Wignacourt Towers

 

The earliest of the defensive Tower Systems built by The Military Order of The Knights of St. John (Malta), The Wignacourt Towers were designed by Order Grand Master Alof de Wignacourt around 1610. With early siege and conquest of The Islands of Malta and Gozo, the immediate need for both effective (and cheap) Fortifications and Watchtowers was telling. Wignacourt set about with the construction of his Towers.

 

Made from Limestone and regional Shale, The (6) Towers, while their state use was as Watch Posts, they also served as early Artillery deployment platforms. As such they featured either a reinforced, enclosed stone roof (for gun support) or – much as with a Castle or Fort, reinforced Gun Emplacements were built into the Tower interior walls.

 

Most of The Wignacourt Towers that were designed as Fortifications, featured (4) walls roughly 8 to 15-feet in thickness. Tower Battlements used the Middle Eastern Merlon for Top level perimeter protection. Enclosed Towers were simply best described as “completely enclosed stone rectangles”. Observations Ports were cut into the walls, with all facing Seaward.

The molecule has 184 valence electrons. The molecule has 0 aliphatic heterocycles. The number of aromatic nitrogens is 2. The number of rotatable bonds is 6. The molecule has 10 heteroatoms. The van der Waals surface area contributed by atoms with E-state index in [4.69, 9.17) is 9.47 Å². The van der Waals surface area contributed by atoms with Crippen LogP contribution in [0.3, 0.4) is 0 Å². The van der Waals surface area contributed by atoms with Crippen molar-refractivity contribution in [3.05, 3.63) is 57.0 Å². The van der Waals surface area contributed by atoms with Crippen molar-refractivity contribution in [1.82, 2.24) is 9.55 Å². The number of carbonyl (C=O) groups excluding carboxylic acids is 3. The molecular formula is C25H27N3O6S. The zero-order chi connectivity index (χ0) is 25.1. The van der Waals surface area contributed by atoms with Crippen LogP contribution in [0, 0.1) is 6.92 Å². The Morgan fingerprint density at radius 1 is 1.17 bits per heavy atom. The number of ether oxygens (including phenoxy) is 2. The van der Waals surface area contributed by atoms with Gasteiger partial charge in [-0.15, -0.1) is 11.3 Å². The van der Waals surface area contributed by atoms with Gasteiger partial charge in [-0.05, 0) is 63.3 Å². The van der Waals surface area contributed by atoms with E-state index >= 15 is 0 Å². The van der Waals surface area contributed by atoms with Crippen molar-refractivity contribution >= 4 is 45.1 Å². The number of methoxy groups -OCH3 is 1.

An average “Garrison” was around 25 to 50 Soldiers. However, although most of The Wignacourt Towers were very active at the beginning of The Maltese Knights initial defence of The Islands, most “Garrisons” would be recalled to the larger Castles and Fortifications for self-defence (leaving only a “skeleton” crew at any given Tower).

 

Most of the Towers that survived out of the 16th Century, were renovated by other Nation’s Armies over the Centuries. Great Britain by way of example, garrisoned two of the most famous Wignacourt Towers (St. Mary’s and Saint Agatha’s) as Forward Artillery Observation Posts well after World War II. Today those survivors are excellent Museums which show the live experienced by a typical Maltese Knight of the 16th Century.